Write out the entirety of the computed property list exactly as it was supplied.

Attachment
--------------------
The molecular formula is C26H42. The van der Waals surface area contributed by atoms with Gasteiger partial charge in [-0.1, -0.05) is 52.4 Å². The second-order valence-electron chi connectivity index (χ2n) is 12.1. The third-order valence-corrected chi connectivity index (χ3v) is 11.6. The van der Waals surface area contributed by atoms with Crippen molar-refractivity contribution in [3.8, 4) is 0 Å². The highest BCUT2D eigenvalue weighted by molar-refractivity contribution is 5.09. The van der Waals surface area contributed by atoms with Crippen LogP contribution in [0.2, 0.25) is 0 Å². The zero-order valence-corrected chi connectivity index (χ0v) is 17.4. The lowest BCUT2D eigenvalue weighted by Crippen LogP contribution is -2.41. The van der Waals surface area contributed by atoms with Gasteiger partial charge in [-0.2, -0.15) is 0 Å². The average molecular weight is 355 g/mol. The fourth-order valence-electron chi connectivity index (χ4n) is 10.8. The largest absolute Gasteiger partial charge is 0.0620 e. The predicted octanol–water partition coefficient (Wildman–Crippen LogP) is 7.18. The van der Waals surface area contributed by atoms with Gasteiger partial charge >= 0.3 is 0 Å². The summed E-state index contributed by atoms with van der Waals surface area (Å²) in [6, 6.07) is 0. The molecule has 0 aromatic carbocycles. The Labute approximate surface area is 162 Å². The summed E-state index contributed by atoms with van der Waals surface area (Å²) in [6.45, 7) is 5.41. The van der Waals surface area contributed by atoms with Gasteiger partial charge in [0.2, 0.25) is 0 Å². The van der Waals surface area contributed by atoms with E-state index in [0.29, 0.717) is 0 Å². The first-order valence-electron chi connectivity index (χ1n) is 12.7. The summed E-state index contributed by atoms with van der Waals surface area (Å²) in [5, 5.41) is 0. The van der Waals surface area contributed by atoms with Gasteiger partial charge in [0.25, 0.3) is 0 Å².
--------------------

The molecular formula is C26H42. The van der Waals surface area contributed by atoms with Gasteiger partial charge in [-0.1, -0.05) is 52.4 Å². The second-order valence-electron chi connectivity index (χ2n) is 12.1. The third-order valence-corrected chi connectivity index (χ3v) is 11.6. The van der Waals surface area contributed by atoms with Crippen molar-refractivity contribution in [3.8, 4) is 0 Å². The highest BCUT2D eigenvalue weighted by molar-refractivity contribution is 5.09. The van der Waals surface area contributed by atoms with Crippen LogP contribution in [0.2, 0.25) is 0 Å². The zero-order valence-corrected chi connectivity index (χ0v) is 17.4. The lowest BCUT2D eigenvalue weighted by Crippen LogP contribution is -2.41. The van der Waals surface area contributed by atoms with Gasteiger partial charge in [-0.2, -0.15) is 0 Å². The average molecular weight is 355 g/mol. The fourth-order valence-electron chi connectivity index (χ4n) is 10.8. The largest absolute Gasteiger partial charge is 0.0620 e. The predicted octanol–water partition coefficient (Wildman–Crippen LogP) is 7.18. The van der Waals surface area contributed by atoms with Gasteiger partial charge >= 0.3 is 0 Å². The summed E-state index contributed by atoms with van der Waals surface area (Å²) in [6, 6.07) is 0. The molecule has 0 aromatic carbocycles. The Labute approximate surface area is 162 Å². The summed E-state index contributed by atoms with van der Waals surface area (Å²) in [6.45, 7) is 5.41. The van der Waals surface area contributed by atoms with Gasteiger partial charge in [0.2, 0.25) is 0 Å². The van der Waals surface area contributed by atoms with E-state index in [0.29, 0.717) is 0 Å². The first-order valence-electron chi connectivity index (χ1n) is 12.7. The summed E-state index contributed by atoms with van der Waals surface area (Å²) in [5, 5.41) is 0. The van der Waals surface area contributed by atoms with Gasteiger partial charge in [0.25, 0.3) is 0 Å².